'Only A Matter of Time' Before Category 6 Hurricane Hits U.S.
By Andy Rowell
As I write, Typhoon Mangkhut and Hurricane Florence are still making waves on different continents leaving millions of people to pick up the cost of these two destructive storms.
In Asia, Typhoon Mangkhut is one of the most powerful storms to hit the region for decades. Although Mangkhut was downgraded from a typhoon to a tropical storm as it moved into southern China Monday, it has still left a trail of destruction from Hong Kong to the Philippines.
At least 65 people are dead, with the number likely to rise as frantic efforts are underway to rescue trapped miners in the country. In China, more than 2.4 million people had been evacuated in southern China's Guangdong due to the storm.
Meanwhile, in the U.S., although Hurricane Florence has weakened in the last two days, the authorities are still concerned about rising waters. The coastal city of 120,000 people of Wilmington, North Carolina, is currently cut off from the rest of the state because of heavy floods. Some 17 people are now known to have died.
As bad as these storms are, could things actually get worse in the future? The short answer is yes. More and more commentators and scientists are warning that the ferocity of these storms is linked to climate change and yes, things could get worse.
Bloomberg commentator, David Fickling wrote an article Monday, entitled: You Can Blame Bad Storms on Climate Change that said: "Climate change has dramatically increased the likelihood of several recent extreme weather events ... The frequency of extreme weather events in the U.S. and Canada has been rising for decades."
As I blogged about last week, one study published last week estimated that Florence was stronger and would deposit 50 percent more rainfall due to climate change. The scientists stated: "We find that rainfall will be significantly increased by over 50% in the heaviest precipitating parts of the storm."
One of the world's most respected climate scientists, Michael E. Mann, and co-author of The Madhouse Effect: How Climate Change Denial is Threatening our Planet, Ruining our Politics and Driving us Crazy, has also weighed into the debate.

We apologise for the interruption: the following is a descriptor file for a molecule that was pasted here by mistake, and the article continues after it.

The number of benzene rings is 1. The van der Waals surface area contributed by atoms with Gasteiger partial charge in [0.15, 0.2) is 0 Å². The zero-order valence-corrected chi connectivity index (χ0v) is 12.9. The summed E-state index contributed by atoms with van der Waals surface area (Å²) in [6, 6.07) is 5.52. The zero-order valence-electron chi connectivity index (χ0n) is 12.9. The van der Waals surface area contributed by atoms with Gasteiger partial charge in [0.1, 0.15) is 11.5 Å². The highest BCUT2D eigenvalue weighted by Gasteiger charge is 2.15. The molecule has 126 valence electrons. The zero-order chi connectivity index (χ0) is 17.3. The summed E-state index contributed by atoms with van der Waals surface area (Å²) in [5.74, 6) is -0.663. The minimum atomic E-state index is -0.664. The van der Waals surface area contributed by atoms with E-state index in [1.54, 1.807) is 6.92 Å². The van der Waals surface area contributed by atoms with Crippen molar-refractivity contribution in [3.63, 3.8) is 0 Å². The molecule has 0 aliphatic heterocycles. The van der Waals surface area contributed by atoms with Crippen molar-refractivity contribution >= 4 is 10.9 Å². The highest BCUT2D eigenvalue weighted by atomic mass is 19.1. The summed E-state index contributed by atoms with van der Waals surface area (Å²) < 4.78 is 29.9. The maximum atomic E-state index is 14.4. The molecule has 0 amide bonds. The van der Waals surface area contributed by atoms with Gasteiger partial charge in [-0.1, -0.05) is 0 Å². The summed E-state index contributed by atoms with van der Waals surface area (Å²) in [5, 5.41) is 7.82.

He wrote that "What matters is that there is a consensus we'll see stronger and worse flood-producing storms—and, in fact, we're seeing them already." He called Hurricane Florence "a climatologically-amplified triple threat" of "wind damage," "storm surge" and "inland flooding."
As Mann stated: "Warmer oceans mean more moisture in the atmosphere. It's one of the simplest relationships in all of meteorology: for each 1C of warming, there is about 7% more moisture in the air. That means those 1.5C-above-normal ocean temperatures have given the storm about 10% more moisture. All other things being equal, that implies about 10% more rainfall."
He concluded: "Some headlines have reported that Florence is a warning of what is to come. But in reality, it is a warning of what has already arrived. Far worse is to come if we don't get serious, in a hurry, about acting on climate change."
Indeed, author Jeff Nesbit's forthcoming book This Is The Way The World Ends is published later this month. At its height Florence was a category 4 Hurricane. Nesbit argued that "There is no such thing as a category 6 hurricane or tropical storm—yet. But a combination of warmer oceans and more water in the atmosphere could make the devastation of 2017 pale in comparison."
He too warned that more water vapor and water temperatures could create "super storms" that "we haven't seen before—and aren't really prepared for."
"No one in America has ever experienced the wrath and fury of a category 6 hurricane, which now genuinely seems possible and realistic. We've been lucky," Nesbit wrote: "Unofficial category 6 hurricanes have appeared in other parts of the world, and we're seeing much stronger storms on a regular basis … It's only a matter of time before one hits the U.S."
Reposted with permission from our media associate Oil Change International.
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Climate Week this year coincides with clear skies in Washington state for the first time in almost two weeks.
In just a few days in early September, Washington state saw enough acres burned – more than 600,000 – to reach our second-worst fire season on record. Our worst fire season came only five years ago. Wildfires aren't new to the west, but their scope and danger today is unlike anything firefighters have seen. People up and down the West Coast – young and old, in rural areas and in cities – were choking on smoke for days on end, trapped in their homes.
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